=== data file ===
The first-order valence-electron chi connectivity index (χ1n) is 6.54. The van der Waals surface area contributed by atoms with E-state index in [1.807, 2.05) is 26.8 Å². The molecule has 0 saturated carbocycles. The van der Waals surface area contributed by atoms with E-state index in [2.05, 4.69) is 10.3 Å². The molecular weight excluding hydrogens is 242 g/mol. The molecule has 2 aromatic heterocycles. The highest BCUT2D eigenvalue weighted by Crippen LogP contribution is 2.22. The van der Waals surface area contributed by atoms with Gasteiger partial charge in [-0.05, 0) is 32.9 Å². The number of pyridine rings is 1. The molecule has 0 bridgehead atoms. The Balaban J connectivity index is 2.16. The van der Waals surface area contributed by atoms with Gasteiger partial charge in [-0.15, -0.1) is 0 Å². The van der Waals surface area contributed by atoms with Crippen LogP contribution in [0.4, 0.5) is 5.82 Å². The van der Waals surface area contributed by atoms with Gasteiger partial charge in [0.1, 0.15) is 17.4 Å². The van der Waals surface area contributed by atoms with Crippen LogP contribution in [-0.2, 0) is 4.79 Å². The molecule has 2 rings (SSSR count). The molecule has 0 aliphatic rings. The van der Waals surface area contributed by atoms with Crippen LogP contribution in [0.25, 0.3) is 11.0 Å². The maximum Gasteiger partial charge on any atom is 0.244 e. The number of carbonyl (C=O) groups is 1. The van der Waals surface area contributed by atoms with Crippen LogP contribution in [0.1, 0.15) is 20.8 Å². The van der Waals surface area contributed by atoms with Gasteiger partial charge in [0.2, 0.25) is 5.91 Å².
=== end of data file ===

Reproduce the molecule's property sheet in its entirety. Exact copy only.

The first-order valence-electron chi connectivity index (χ1n) is 6.54. The van der Waals surface area contributed by atoms with E-state index in [1.807, 2.05) is 26.8 Å². The molecule has 0 saturated carbocycles. The van der Waals surface area contributed by atoms with E-state index in [2.05, 4.69) is 10.3 Å². The molecular weight excluding hydrogens is 242 g/mol. The molecule has 2 aromatic heterocycles. The highest BCUT2D eigenvalue weighted by Crippen LogP contribution is 2.22. The van der Waals surface area contributed by atoms with Gasteiger partial charge in [-0.05, 0) is 32.9 Å². The number of pyridine rings is 1. The molecule has 0 bridgehead atoms. The Balaban J connectivity index is 2.16. The van der Waals surface area contributed by atoms with Gasteiger partial charge in [-0.15, -0.1) is 0 Å². The van der Waals surface area contributed by atoms with Crippen LogP contribution in [0.4, 0.5) is 5.82 Å². The van der Waals surface area contributed by atoms with Gasteiger partial charge in [0.1, 0.15) is 17.4 Å². The van der Waals surface area contributed by atoms with Crippen LogP contribution in [-0.2, 0) is 4.79 Å². The molecule has 2 rings (SSSR count). The molecule has 0 aliphatic rings. The van der Waals surface area contributed by atoms with Crippen LogP contribution in [0.25, 0.3) is 11.0 Å². The maximum Gasteiger partial charge on any atom is 0.244 e. The number of carbonyl (C=O) groups is 1. The van der Waals surface area contributed by atoms with Crippen LogP contribution in [0.1, 0.15) is 20.8 Å². The van der Waals surface area contributed by atoms with Gasteiger partial charge in [0.2, 0.25) is 5.91 Å².